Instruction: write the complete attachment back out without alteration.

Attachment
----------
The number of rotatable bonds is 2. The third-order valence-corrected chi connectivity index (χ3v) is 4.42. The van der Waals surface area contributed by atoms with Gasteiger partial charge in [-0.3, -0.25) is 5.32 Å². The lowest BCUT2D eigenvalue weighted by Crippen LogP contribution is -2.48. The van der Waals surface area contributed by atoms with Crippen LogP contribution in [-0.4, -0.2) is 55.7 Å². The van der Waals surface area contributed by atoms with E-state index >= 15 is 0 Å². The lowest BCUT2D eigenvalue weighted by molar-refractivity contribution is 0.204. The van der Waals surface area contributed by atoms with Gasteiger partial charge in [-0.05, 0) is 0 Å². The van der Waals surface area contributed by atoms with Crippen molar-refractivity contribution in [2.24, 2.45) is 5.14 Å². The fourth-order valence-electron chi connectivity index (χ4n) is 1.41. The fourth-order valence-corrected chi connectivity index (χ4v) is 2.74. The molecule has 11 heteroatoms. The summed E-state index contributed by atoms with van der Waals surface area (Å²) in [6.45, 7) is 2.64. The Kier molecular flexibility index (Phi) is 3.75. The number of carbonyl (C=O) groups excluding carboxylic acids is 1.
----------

The number of rotatable bonds is 2. The third-order valence-corrected chi connectivity index (χ3v) is 4.42. The van der Waals surface area contributed by atoms with Gasteiger partial charge in [-0.3, -0.25) is 5.32 Å². The lowest BCUT2D eigenvalue weighted by Crippen LogP contribution is -2.48. The van der Waals surface area contributed by atoms with Crippen LogP contribution in [-0.4, -0.2) is 55.7 Å². The van der Waals surface area contributed by atoms with E-state index >= 15 is 0 Å². The lowest BCUT2D eigenvalue weighted by molar-refractivity contribution is 0.204. The van der Waals surface area contributed by atoms with Gasteiger partial charge in [-0.05, 0) is 0 Å². The van der Waals surface area contributed by atoms with Crippen molar-refractivity contribution in [2.24, 2.45) is 5.14 Å². The fourth-order valence-electron chi connectivity index (χ4n) is 1.41. The fourth-order valence-corrected chi connectivity index (χ4v) is 2.74. The molecule has 11 heteroatoms. The summed E-state index contributed by atoms with van der Waals surface area (Å²) in [6.45, 7) is 2.64. The Kier molecular flexibility index (Phi) is 3.75. The number of carbonyl (C=O) groups excluding carboxylic acids is 1.